|Title||Boezio Seuerino Della consolazione della filosofia / tradotto di lingua latina in volgare fiorentino da Benedetto Varchi |
|Detail Depicted||Printing - Decorative elements - Initials (Page 34) |
|Uniform Title||De consolatione philosophiae. Italian |
|Creator/Author||Boezio Severino [Boethius, d. 524]|
Benedetto Varchi [Varchi, Benedetto, 1503-1565 ]
|Publisher||[L. Torrentino] [Torrentino, Lorenzo, d. 1563] |
|Place of Publication||In Firenze [Italy - Florence] |
|Date of Publication||MDLI.  |
|Genre Heading||Philosophical works|
Early printed books--1501-1600 (16th century)
|Bibliographic Elements||177,  p. ; 22 cm. (4to) |
|Printing Method||Letterpress on handmade laid paper |
|Printer||[L. Torrentino] [Torrentino, Lorenzo, d. 1563] |
|Image Production Process||Woodcuts|
|Binding||Bound in the early 17th century in stiffened vellum, sewn on 3 cords. |
Headbands sewn on vellum thongs in 2 colors.
Author and title tooled in gold on spine and stained to resemble a label.
|General Notes||A-X[superscript 4] Y[superscript 6] (Y6 missing, blank?) [$3 (+Y4) signed; missigning L3 as K3]; 89 leaves, pp. [1-2] 3-5  7-177 .|
UW copy misbound with gathering P leaves in order 1, 3, 2, 4.
Printer/publisher supplied from Index Aureliensis.
Woodcut printer's initials.
Includes errata on leaf Y5 verso.
|Previous Owners||John L. Lievsay|
Bookplate on front pastedown: Ex libris Marchionis Salsae
Bookplate on back pastedown has family crest with motto: Comme je fus
|References||Index Aureliensis, 121.115 |
|Digital Collection||Historical Book Arts Collection |
|Repository||University of Washington Libraries, Special Collections Division. |
|Repository Collection||Special Collections |
|Call Number||SpecColl Rare Books B659.D472 I84 1551 |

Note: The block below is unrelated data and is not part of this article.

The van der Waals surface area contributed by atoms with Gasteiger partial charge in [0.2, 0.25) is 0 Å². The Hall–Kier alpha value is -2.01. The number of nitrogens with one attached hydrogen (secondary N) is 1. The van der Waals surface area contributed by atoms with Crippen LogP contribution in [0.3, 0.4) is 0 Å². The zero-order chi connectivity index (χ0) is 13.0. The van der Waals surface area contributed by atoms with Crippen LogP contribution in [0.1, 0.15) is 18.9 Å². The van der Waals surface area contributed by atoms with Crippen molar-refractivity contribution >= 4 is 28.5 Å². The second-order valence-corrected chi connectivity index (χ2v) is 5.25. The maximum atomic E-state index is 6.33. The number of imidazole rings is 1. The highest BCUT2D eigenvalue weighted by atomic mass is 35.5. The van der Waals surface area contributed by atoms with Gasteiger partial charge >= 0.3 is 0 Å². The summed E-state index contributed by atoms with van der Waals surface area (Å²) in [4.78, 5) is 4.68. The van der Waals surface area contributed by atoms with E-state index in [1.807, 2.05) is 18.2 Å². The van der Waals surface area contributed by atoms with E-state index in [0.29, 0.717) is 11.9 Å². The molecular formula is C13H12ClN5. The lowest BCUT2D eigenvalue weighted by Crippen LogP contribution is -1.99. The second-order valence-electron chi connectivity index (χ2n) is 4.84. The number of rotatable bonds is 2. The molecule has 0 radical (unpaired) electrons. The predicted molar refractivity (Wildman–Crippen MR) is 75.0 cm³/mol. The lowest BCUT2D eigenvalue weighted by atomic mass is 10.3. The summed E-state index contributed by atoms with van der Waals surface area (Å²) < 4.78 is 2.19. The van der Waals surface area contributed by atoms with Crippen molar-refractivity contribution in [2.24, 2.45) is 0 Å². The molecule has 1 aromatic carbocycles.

|Digital Reproduction Information||Scanned in RGB color using an Olympus C-2000 Zoom digital camera and saved in.jpg format and resized to 768x600 ppi. 2004 |
|Content||A translation of De consolatione philosophiae from Latin to Italian.|
Boethius was born about 480 A.D. in Rome. His father was an ex-consul; he himself was consul under Theodoric the Ostrogoth in 510, and his two sons were joint consuls in 522. His public career was splendid and honorable, but he fell under the displeasure of Theodoric, and was charged with conspiracy and was thrown into prison at Pavia, where he wrote the Consolation of Philosophy. He was brutally put to death in 524. His brief and busy life was marked by great literary achievement; his learning was vast and his industry untiring.
The object with this work was first to translate, and then to reconcile, Plato and Aristotle - to show they were in substantial accord. The Consolation‘s literary genre, with a regular alternation of prose and verse sections, is called Menippean Satire. It was unremarked in its own time, a best-seller three hundred years later, and in vogue for almost one thousand years. Sources: [http://www.ccel.org/b/boethius/trinity/intro.html], [http://ccat.sas.upenn.edu/jod/]
|Restrictions/Copyright||Some of our items are fragile and may require an appointment for use. Please contact Special Collections. |